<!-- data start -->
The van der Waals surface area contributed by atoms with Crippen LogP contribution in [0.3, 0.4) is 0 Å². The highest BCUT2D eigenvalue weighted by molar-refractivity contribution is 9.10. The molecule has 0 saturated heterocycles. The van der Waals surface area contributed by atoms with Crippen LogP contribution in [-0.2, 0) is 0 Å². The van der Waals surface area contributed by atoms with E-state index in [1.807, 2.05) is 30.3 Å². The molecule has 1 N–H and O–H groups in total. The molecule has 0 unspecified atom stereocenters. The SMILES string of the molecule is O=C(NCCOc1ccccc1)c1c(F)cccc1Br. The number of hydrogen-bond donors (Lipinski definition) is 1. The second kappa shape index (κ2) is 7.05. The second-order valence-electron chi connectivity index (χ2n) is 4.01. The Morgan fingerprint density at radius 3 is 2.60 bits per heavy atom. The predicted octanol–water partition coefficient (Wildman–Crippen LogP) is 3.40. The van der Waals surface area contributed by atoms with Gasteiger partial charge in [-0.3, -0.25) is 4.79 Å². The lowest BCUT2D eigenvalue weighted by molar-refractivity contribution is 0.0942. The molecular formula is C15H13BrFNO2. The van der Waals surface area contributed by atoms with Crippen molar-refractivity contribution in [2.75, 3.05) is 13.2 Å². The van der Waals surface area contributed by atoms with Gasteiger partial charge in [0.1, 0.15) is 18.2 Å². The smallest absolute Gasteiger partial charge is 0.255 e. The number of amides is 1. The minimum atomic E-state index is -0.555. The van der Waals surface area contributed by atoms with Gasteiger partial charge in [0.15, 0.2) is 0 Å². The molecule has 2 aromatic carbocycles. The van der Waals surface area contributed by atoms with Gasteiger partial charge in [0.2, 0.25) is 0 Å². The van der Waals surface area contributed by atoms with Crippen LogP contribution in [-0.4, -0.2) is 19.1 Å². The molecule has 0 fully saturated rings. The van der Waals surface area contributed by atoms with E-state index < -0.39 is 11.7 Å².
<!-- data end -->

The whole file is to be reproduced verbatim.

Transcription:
The van der Waals surface area contributed by atoms with Crippen LogP contribution in [0.3, 0.4) is 0 Å². The highest BCUT2D eigenvalue weighted by molar-refractivity contribution is 9.10. The molecule has 0 saturated heterocycles. The van der Waals surface area contributed by atoms with Crippen LogP contribution in [-0.2, 0) is 0 Å². The van der Waals surface area contributed by atoms with E-state index in [1.807, 2.05) is 30.3 Å². The molecule has 1 N–H and O–H groups in total. The molecule has 0 unspecified atom stereocenters. The SMILES string of the molecule is O=C(NCCOc1ccccc1)c1c(F)cccc1Br. The number of hydrogen-bond donors (Lipinski definition) is 1. The second kappa shape index (κ2) is 7.05. The second-order valence-electron chi connectivity index (χ2n) is 4.01. The Morgan fingerprint density at radius 3 is 2.60 bits per heavy atom. The predicted octanol–water partition coefficient (Wildman–Crippen LogP) is 3.40. The van der Waals surface area contributed by atoms with Gasteiger partial charge in [-0.3, -0.25) is 4.79 Å². The lowest BCUT2D eigenvalue weighted by molar-refractivity contribution is 0.0942. The molecular formula is C15H13BrFNO2. The van der Waals surface area contributed by atoms with Crippen molar-refractivity contribution in [2.75, 3.05) is 13.2 Å². The van der Waals surface area contributed by atoms with Gasteiger partial charge in [0.1, 0.15) is 18.2 Å². The smallest absolute Gasteiger partial charge is 0.255 e. The number of amides is 1. The minimum atomic E-state index is -0.555. The van der Waals surface area contributed by atoms with Gasteiger partial charge in [0.15, 0.2) is 0 Å². The molecule has 2 aromatic carbocycles. The van der Waals surface area contributed by atoms with Gasteiger partial charge in [0.2, 0.25) is 0 Å². The van der Waals surface area contributed by atoms with Crippen LogP contribution in [-0.4, -0.2) is 19.1 Å². The molecule has 0 fully saturated rings. The van der Waals surface area contributed by atoms with E-state index < -0.39 is 11.7 Å².